Mãe Só Há Uma (Don’t Call Me Son)
12th October 2016 9.00pm at Prince Charles Cinema
13th October 2016 12.45pm at BFI Southbank (NFT)
Mãe Só Há Uma (Don’t Call Me Son) is a Brazilian-made movie of a mere 82 minutes in length. A work by Anna Muylaert, who was previously known for 2015’s acclaimed The Second Mother, the film is a brief but dignified discovery into the life of someone who finds out he was stolen as an infant.
That “someone” is Pierre Almeida (Naomi Nero), a teenage boy with an affinity for behaviour, makeup, and clothing that challenge the traditional gender boundaries of society, who has practically no interest in school and partakes in drugs. His life is wildly disrupted when his imposter mother (Dani Nefussi) is jailed for having abducted him and his sister from the hospital. The siblings get separated, and they are obliged to return to their respective families.
Don’t Call Me Son is precisely what you would expect from the title: a struggling adolescent coming to accept the new reality he is in. It is told from Pierre’s – or rather Felipe’s (his real given name at birth) – perspective and therefore might appear dissociative as an accurate reflection of his inner turmoil. Against his will, he must adjust to an enthusiastic new family who finds it challenging to accept his lifestyle themselves.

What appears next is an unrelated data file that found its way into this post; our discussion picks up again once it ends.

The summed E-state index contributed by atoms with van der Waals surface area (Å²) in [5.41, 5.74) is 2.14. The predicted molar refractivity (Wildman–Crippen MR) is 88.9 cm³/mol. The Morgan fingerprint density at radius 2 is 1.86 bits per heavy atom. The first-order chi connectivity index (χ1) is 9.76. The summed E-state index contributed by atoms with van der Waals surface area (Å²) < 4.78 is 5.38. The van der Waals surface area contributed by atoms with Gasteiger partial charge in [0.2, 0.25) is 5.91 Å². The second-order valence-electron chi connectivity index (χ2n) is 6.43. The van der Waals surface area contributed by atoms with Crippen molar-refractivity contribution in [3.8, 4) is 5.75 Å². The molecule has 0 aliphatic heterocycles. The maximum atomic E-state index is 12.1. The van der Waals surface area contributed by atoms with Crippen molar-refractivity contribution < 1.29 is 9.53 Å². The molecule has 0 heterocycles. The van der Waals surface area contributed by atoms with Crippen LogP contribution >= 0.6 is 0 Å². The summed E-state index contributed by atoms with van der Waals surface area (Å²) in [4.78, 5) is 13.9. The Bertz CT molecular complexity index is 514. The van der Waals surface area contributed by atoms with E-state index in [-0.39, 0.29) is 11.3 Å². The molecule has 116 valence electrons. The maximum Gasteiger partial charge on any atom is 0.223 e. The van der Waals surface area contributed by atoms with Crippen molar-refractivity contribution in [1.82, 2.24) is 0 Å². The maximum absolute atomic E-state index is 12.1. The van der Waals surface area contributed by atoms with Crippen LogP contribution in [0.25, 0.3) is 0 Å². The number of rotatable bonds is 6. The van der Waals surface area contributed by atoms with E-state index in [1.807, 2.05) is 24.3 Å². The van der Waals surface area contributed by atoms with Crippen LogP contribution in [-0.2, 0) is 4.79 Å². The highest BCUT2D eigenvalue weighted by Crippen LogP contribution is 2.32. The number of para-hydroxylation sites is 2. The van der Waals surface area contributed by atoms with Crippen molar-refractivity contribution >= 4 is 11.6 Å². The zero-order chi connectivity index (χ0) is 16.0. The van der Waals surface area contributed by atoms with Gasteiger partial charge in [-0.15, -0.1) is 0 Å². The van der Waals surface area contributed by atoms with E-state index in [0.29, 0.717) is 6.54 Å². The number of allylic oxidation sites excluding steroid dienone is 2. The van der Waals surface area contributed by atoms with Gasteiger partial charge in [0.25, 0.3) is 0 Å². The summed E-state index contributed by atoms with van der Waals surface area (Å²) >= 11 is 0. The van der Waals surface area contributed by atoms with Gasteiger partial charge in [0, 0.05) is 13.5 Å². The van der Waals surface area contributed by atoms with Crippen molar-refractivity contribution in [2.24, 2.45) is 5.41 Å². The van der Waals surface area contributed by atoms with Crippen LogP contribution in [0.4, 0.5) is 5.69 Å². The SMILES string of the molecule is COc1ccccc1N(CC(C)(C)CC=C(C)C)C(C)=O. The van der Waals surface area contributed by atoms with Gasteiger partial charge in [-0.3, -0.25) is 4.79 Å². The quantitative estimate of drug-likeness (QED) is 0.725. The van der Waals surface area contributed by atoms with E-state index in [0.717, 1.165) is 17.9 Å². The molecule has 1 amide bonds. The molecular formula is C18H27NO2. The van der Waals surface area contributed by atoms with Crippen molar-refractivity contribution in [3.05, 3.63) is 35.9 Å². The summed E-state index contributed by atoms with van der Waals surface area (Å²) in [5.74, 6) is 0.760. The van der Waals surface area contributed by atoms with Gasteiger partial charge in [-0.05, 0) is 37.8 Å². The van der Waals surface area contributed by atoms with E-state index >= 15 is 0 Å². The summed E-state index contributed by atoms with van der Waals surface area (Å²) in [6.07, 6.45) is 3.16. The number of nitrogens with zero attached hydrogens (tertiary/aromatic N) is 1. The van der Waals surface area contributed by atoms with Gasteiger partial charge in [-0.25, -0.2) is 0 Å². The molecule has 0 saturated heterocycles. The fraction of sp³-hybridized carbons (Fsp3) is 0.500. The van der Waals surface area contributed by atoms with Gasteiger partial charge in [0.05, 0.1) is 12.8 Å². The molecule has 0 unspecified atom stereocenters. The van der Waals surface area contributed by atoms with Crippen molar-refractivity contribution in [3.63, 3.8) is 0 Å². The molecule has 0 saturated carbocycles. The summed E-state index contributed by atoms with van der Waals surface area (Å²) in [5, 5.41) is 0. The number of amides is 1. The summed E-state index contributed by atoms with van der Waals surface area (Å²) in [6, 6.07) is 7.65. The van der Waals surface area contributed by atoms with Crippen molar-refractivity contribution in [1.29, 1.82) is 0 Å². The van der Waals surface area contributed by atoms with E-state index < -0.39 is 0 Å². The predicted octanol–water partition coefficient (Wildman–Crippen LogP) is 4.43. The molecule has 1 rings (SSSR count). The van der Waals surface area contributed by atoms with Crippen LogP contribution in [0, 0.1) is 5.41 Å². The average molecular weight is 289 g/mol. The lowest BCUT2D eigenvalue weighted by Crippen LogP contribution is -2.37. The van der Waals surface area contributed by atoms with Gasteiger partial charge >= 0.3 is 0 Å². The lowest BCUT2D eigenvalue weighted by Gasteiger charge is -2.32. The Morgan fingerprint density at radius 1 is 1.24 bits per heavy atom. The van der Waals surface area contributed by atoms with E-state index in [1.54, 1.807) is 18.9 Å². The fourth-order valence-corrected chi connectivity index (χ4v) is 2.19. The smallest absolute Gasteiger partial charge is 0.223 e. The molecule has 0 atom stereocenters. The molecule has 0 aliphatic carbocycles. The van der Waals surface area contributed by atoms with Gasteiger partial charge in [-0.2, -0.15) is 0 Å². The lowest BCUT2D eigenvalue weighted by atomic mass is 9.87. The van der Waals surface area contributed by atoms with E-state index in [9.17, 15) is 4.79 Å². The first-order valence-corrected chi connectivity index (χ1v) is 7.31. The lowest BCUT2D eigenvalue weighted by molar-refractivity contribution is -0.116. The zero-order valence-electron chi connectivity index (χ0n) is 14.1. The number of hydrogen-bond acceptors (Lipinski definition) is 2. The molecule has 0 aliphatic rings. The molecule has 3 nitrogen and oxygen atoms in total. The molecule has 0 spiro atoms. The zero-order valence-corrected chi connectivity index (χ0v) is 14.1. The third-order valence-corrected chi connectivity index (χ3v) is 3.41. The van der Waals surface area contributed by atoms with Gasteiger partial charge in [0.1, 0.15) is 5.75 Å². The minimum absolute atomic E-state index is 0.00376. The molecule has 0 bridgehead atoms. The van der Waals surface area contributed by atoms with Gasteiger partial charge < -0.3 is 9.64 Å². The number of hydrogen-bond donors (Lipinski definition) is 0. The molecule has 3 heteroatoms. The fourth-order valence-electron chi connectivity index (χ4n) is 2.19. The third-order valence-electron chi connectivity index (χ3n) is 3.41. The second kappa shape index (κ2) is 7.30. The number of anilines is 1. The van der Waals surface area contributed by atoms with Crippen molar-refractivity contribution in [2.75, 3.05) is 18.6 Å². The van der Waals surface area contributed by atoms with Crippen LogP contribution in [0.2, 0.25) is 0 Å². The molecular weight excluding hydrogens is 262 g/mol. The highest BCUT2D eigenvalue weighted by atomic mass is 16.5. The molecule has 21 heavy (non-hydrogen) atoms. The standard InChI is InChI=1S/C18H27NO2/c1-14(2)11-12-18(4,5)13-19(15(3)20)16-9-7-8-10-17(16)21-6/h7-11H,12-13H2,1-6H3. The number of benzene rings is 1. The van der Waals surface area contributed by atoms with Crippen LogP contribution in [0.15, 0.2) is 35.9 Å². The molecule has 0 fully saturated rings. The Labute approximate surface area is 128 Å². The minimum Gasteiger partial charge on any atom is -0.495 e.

The movie has a pleasant aesthetic to it, and there is a consistent use of close-ups that are intercepted by shots allowing for the entirety of the action to be taken in. Often seemingly mundane actions are depicted that are mostly focused on being with family. The camera also has a tendency for unsteadiness, like during the disillusioning scene where the extended family holds a welcome party for him.
The performances in Mãe Só Há Uma (Don’t Call Me Son) are solid, and the overbearingness of Pierre’s biological relatives – especially his mother – is a nice approach to get the audience to sympathise with the boy. The movie’s ending conveys this perfectly and is utterly bittersweet.
Mãe Só Há Uma (Don’t Call Me Son) does not have a UK release date yet.
For further information about the 60th London Film Festival visit here.
Read more reviews from the festival here.
Watch the trailer for Mãe Só Há Uma (Don’t Call Me Son) here:
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